KEBS tasked to probe radioactive material claims
By Dominic Omondi | October 15th 2015
The Government has given the Kenya Bureau of Standards (KEBS) one week to investigate claims that some cars imported into the country from Japan could be having radioactive materials.
Industrialisation Cabinet Secretary Adan Mohammed said he had appointed a team of investigators and was expected to furnish him with the findings within a week.
He was speaking yesterday on a day when standards agencies all over the world marked the World Standards Day. This directive comes a month after a Japanese firm contracted by KEBS to inspect vehicle imports was blacklisted from conducting radiation inspection due to shoddy work.
Japan Harbor Transportation Association (JHTA) in a notice dated August 27, 2015 cancelled the licences of Quality Inspection Services Inc Japan (QISJ) and another firm for poor inspection of radioactive substances in used vehicles.
Mr Mohammed also directed that all goods coming into the country be inspected at the point of departure and not at the port of Mombasa. This is to avoid cases in which counterfeit products come into the country. The CS noted that except in areas where there are no inspection agencies, cases of counterfeit products will be brought at the doors of inspection agencies.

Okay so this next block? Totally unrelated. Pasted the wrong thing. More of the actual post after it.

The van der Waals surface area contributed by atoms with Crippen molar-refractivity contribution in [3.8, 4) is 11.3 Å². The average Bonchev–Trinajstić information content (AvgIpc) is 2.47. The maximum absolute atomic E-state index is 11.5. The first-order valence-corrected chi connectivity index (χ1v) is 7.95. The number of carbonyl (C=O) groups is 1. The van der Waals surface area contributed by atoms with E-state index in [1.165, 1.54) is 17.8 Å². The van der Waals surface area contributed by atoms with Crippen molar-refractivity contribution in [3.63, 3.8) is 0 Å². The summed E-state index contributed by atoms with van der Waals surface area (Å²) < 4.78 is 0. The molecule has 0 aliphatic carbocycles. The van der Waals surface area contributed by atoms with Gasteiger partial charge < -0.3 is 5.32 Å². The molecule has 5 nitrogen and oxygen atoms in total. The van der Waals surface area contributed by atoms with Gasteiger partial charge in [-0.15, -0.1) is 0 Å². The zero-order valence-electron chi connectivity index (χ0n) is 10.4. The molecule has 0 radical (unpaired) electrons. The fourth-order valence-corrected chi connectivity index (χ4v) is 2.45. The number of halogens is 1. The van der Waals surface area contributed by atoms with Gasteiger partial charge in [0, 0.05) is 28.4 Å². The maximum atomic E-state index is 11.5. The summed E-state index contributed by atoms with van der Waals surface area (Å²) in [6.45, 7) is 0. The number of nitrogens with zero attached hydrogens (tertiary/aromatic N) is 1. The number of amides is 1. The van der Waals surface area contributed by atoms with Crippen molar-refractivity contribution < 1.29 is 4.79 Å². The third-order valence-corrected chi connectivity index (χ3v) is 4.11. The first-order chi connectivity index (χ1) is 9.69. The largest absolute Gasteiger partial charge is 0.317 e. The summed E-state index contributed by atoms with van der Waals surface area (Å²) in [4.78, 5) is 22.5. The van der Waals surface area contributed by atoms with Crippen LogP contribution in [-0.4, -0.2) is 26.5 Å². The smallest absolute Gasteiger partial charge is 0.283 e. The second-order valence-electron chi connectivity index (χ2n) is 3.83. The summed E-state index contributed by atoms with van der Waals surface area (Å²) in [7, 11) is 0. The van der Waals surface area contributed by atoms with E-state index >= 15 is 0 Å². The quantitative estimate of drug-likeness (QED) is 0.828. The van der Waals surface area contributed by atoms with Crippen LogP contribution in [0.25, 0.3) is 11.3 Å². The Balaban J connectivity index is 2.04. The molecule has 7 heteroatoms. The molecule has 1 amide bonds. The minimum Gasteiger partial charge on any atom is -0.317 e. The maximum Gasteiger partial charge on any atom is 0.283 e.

“The way that compliance exercise is undertaken is, a number of agents are engaged through a very rigorous process by KEBS and these agents are present in many parts of the world,” he said. However, the importers have been given lee-way to have their goods inspected at the port of Mombasa. “What is happening is there are a number of cargoes which does get inspected at those points,” he said.
“A number of goods that either don’t get taxed, or are mis-declared as something that is totally different from what they are,” said Mr Mohammed. He said in some instances cigarettes are brought into the country in biscuit boxes.
Yesterday, KEBS launched a secured import standardisation mark (ISM). The new standardisation mark can only be printed by KEBS’ agents. This is unlike the old mark, which could be printed from the port of Mombasa or Jomo Kenyatta International Airport. According to KEBS Managing Director Charles Ongwae, this means that Kenya’s standard agency’s agents can be put to task in case of anything.
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